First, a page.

One of the most influential and controversial figures of the Romantic period, Samuel Taylor Coleridge was born in 1772 the son of a clergyman in Ottery St Mary, Devon. His career as a poet and writer was established after he befriended Wordsworth and together they produced Lyrical Ballads in 1798.
For most of his adult life he suffered through addiction to laudanum and opium. His most famous works – 'The Rime of the Ancient Mariner', 'Kubla Khan' and 'Christabel' – all took supernatural themes and presented exotic images, perhaps affected by his use of the drugs.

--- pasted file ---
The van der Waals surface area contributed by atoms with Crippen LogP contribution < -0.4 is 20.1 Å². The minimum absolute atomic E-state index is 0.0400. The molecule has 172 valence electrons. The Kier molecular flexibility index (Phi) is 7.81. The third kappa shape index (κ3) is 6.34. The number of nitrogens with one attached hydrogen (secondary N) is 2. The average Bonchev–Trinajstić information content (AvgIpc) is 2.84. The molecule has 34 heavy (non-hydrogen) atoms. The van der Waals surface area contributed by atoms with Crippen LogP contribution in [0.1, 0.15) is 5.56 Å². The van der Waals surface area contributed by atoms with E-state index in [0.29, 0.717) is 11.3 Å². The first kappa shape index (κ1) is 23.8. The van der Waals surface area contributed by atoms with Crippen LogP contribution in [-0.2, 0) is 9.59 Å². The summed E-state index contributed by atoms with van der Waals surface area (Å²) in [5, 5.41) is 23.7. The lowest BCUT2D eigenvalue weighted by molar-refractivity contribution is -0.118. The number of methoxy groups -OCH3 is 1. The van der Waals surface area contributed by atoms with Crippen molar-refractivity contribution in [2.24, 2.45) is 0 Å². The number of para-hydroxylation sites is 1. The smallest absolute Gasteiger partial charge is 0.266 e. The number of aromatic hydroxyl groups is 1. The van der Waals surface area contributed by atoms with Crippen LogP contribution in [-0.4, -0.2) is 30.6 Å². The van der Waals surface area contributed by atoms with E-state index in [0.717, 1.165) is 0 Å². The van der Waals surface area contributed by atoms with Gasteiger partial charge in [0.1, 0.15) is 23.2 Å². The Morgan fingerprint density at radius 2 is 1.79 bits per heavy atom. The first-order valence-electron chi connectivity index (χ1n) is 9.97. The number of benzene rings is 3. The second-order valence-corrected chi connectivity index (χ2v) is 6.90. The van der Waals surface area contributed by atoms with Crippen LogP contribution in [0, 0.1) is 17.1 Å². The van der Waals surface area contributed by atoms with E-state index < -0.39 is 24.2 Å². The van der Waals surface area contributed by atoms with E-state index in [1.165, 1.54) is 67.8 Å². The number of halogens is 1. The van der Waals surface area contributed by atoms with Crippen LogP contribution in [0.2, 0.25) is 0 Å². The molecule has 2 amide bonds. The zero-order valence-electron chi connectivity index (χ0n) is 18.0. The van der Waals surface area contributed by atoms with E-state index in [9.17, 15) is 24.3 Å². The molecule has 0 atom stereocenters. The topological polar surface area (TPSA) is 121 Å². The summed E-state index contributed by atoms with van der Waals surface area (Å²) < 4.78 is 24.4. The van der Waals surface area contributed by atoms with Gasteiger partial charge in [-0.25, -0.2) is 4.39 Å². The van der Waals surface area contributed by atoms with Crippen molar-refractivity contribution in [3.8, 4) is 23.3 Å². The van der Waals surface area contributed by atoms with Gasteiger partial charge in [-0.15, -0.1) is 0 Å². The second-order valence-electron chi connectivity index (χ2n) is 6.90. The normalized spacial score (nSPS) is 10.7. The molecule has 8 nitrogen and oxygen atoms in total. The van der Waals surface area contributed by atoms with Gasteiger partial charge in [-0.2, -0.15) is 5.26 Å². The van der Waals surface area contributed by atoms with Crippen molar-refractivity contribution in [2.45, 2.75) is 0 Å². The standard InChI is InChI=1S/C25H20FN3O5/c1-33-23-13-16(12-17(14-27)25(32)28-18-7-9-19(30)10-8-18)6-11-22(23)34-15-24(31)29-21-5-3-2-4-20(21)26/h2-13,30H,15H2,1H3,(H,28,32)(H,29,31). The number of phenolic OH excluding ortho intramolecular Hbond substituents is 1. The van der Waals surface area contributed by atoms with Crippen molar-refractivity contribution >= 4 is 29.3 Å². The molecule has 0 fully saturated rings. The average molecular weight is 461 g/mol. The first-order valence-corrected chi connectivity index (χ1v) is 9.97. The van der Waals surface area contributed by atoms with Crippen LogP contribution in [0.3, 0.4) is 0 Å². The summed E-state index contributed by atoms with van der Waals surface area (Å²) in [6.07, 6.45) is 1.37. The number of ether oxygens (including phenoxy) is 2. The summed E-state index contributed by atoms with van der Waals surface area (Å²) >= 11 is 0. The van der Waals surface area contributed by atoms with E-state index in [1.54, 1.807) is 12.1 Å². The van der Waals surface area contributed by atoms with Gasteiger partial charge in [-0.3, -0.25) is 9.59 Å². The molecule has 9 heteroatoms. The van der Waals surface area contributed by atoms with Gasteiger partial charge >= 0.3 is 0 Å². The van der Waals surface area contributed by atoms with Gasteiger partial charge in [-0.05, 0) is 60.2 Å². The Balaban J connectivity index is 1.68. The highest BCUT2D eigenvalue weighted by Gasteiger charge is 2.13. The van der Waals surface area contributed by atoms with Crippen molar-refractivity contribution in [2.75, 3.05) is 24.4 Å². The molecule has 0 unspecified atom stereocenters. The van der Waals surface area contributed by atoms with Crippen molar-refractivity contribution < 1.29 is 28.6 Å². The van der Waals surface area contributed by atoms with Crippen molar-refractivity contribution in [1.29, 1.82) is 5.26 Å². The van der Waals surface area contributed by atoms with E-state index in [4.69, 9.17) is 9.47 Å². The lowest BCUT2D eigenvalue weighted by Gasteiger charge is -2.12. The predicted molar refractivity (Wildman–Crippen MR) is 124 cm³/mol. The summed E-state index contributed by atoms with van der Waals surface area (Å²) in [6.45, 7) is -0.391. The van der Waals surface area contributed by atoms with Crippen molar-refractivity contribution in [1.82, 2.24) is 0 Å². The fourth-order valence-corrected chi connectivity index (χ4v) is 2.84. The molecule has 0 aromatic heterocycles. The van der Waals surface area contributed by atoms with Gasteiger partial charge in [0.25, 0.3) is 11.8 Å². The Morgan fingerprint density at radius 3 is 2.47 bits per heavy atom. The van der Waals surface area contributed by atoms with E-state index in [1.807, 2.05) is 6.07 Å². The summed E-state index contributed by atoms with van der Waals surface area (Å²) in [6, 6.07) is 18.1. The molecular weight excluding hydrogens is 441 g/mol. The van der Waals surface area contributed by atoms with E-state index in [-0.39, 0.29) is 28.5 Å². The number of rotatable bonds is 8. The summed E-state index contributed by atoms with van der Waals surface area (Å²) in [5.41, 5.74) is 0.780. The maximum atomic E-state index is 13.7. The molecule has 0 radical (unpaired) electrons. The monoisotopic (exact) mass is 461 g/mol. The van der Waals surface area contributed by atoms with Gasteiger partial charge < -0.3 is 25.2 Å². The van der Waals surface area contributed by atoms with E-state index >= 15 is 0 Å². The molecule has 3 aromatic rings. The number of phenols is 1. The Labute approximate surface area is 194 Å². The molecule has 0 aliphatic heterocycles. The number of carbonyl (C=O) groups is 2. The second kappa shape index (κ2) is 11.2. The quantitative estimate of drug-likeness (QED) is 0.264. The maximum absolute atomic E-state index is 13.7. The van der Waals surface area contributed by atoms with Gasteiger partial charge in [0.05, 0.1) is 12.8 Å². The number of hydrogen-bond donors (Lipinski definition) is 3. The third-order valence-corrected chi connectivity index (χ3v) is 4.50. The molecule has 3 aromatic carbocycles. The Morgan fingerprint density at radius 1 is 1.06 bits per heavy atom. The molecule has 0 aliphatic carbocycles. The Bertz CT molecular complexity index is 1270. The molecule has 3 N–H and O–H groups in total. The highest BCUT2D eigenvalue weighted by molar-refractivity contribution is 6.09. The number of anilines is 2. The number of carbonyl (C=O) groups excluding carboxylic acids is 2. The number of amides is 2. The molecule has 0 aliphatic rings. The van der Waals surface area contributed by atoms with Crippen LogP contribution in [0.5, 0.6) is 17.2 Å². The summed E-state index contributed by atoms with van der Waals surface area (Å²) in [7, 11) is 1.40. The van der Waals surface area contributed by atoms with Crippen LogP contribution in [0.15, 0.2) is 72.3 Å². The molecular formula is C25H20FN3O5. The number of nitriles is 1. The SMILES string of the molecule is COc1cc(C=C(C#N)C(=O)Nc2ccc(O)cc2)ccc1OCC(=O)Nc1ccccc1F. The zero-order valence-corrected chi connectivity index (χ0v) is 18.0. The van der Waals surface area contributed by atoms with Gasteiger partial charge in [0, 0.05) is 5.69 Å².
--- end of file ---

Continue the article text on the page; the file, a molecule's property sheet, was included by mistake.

Coleridge was as much a prose and theoretical writer as he was a poet, as revealed in his major work, Biographia Literaria, published in 1817. Coleridge's legacy has been tainted with accusations of plagiarism, both in his poetry and critical essays; he had a propensity for leaving projects unfinished and suffered from large debts. But, such was the originality of his early work, that his place and influence within the Romantic period is undisputed.
Further information about the life of Samuel Taylor Coleridge can be found here via the Oxford Dictionary of National Biography.